The GMC’s fitness to practise (FTP) and registration processes are mostly governed by statute (both primary and secondary legislation). The Human Rights Act 1988 also applies to the General Medical Council (GMC), as the GMC is deemed to be a public authority. By way of example, Article 6 (the right to a fair trial) of the European Convention on Human Rights, must be applied by panels of the General Medical Council, and also any officers who make decisions on a case on paper.
Every so often an issue may arise as to the interpretaion of GMC rules and regulations, and a doctor might appeal or seek judicial review of a decision of a GMC panel. Such cases may occasionally be of assistance to other doctors that are being investigated or disciplined by the the GMC. Other regulatory body and tribunal case law may also be applicable to the processes of the GMC. In these pages, Doctors Defence Service summarises and digests GMC and other cases that may be of relevance or of interest to doctors. Some case law is relevant to appeals and judicial reviews of GMC panel decisions, some concerns fitness to practise hearings, and some is related to doctors responsibilities.
The GMC must apply case law and statutory law in a case, as applicable to the given circumstances. Doctors who have some familiarity with the law will have a much greater understanding of how and when to make submissions, and when to call different types of evidence. Doctors Defence Service lawyers keep up to date on the current legal position and can advise doctors on the steps that they should take when seeking to maximise their prospects of success at a hearing. Doctors who take legal advice or whom instruct an experienced lawyer will stand a better chance than those who do not do their legal homework. The summaries that appear here can only give a flavour of the approaches that might be taken in a hearing. They are not a substitute for taking legal advice. Case law may change rapidly and so the reader must beware that these pages may be out of date by the time they are published on the Doctors Defence Service website.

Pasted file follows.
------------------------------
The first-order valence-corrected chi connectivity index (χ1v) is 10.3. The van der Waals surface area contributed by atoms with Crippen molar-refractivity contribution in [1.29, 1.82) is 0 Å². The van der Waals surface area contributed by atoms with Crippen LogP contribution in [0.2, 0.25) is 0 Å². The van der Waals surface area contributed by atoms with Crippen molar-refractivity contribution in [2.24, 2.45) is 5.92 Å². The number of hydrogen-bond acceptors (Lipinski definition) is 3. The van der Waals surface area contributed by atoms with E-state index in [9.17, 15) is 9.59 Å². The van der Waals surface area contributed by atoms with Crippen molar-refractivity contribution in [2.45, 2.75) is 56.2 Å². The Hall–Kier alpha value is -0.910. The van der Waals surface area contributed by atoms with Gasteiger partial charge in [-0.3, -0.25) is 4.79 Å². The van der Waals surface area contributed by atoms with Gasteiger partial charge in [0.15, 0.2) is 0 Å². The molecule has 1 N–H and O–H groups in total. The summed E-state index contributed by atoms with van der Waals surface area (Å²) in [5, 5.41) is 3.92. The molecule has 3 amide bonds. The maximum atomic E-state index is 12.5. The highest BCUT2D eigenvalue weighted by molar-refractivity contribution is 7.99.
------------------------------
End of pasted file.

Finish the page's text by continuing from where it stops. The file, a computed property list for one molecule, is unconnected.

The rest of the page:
A doctor who is reported to the GMC will often (and understandably) have little knowledge about the GMC’s fitness to practise processes. The GMC’s investigatory process usually starts with a complaint about a doctor. The case then progresses through an investigatory stage. Some cases are closed at the GMC’s investigatory stage. Some cases progress to a live hearing stage, where witnesses are called and the doctor gives evidence before a fitness to practise panel. A fitness to practise panel has a number of disposal options available to it. The options include: erasure of the doctor’s name from the register, suspension for a period of months, or long-term restrictions on practice. A number of doctors appeal the decisions of the GMC FTP/MPTS panels each year. Appeals may concern any determination that the panel has made, or the overall (un)fairness of the hearing or fitness to practise process.
For case law and information on appeals from the GMC (and MPTS) decisions see our page on: Appeals. Otherwise click on a subject link below to go to the relevant discussion page about the GMC fitness to practise process.
- GMC Investigatory Stage Processes
- GMC Case Examiner Decisions
- GMC Warnings
- GMC FTP / MPTS – Charges
- GMC FTP / MPTS – Evidence and Fairness
- GMC FTP / MPTS – Determination of Facts
- GMC FTP / MPTS- Reasons for Factual Decisions
The above list contains links to issues concerning relevant GMC and MPTS case law. See also our general GMC / MPTS Legal Representation pages. You can contact us on 0800 10 88 739 or use our Contact Form.
Doctors Defence Service